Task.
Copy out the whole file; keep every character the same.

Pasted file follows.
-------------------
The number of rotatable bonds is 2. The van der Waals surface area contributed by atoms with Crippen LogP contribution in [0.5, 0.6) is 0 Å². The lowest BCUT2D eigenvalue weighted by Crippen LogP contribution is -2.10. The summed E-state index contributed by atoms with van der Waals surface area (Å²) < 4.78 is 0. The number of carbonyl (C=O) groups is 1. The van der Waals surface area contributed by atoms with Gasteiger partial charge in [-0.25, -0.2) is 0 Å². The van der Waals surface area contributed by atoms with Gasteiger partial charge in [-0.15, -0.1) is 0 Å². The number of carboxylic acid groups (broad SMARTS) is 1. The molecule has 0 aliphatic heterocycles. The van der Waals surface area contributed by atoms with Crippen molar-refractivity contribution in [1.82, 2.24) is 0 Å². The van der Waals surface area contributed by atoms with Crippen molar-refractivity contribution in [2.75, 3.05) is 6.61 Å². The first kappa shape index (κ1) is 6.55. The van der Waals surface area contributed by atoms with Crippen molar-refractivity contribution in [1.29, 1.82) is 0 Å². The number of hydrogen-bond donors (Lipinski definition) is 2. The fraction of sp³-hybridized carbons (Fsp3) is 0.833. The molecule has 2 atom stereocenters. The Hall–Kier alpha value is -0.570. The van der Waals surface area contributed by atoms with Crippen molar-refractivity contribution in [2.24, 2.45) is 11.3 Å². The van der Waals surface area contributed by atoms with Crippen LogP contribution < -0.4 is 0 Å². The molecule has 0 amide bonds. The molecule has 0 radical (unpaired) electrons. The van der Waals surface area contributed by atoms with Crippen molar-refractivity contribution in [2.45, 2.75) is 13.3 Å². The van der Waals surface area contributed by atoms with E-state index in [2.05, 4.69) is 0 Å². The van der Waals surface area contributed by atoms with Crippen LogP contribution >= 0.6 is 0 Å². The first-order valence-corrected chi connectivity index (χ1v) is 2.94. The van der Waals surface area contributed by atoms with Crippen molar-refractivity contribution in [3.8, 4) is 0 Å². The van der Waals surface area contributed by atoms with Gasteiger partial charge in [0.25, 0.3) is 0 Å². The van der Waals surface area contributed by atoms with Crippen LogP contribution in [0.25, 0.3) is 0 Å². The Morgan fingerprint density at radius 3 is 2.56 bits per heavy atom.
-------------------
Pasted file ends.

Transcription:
The number of rotatable bonds is 2. The van der Waals surface area contributed by atoms with Crippen LogP contribution in [0.5, 0.6) is 0 Å². The lowest BCUT2D eigenvalue weighted by Crippen LogP contribution is -2.10. The summed E-state index contributed by atoms with van der Waals surface area (Å²) < 4.78 is 0. The number of carbonyl (C=O) groups is 1. The van der Waals surface area contributed by atoms with Gasteiger partial charge in [-0.25, -0.2) is 0 Å². The van der Waals surface area contributed by atoms with Gasteiger partial charge in [-0.15, -0.1) is 0 Å². The number of carboxylic acid groups (broad SMARTS) is 1. The molecule has 0 aliphatic heterocycles. The van der Waals surface area contributed by atoms with Crippen molar-refractivity contribution in [1.82, 2.24) is 0 Å². The van der Waals surface area contributed by atoms with Crippen molar-refractivity contribution in [2.75, 3.05) is 6.61 Å². The first kappa shape index (κ1) is 6.55. The van der Waals surface area contributed by atoms with Crippen molar-refractivity contribution in [1.29, 1.82) is 0 Å². The number of hydrogen-bond donors (Lipinski definition) is 2. The fraction of sp³-hybridized carbons (Fsp3) is 0.833. The molecule has 2 atom stereocenters. The Hall–Kier alpha value is -0.570. The van der Waals surface area contributed by atoms with Crippen molar-refractivity contribution in [2.24, 2.45) is 11.3 Å². The van der Waals surface area contributed by atoms with Crippen LogP contribution < -0.4 is 0 Å². The molecule has 0 amide bonds. The molecule has 0 radical (unpaired) electrons. The van der Waals surface area contributed by atoms with Crippen molar-refractivity contribution in [2.45, 2.75) is 13.3 Å². The van der Waals surface area contributed by atoms with E-state index in [2.05, 4.69) is 0 Å². The van der Waals surface area contributed by atoms with Crippen LogP contribution >= 0.6 is 0 Å². The first-order valence-corrected chi connectivity index (χ1v) is 2.94. The van der Waals surface area contributed by atoms with Crippen molar-refractivity contribution in [3.8, 4) is 0 Å². The van der Waals surface area contributed by atoms with Gasteiger partial charge in [0.25, 0.3) is 0 Å². The van der Waals surface area contributed by atoms with Crippen LogP contribution in [0.25, 0.3) is 0 Å². The Morgan fingerprint density at radius 3 is 2.56 bits per heavy atom.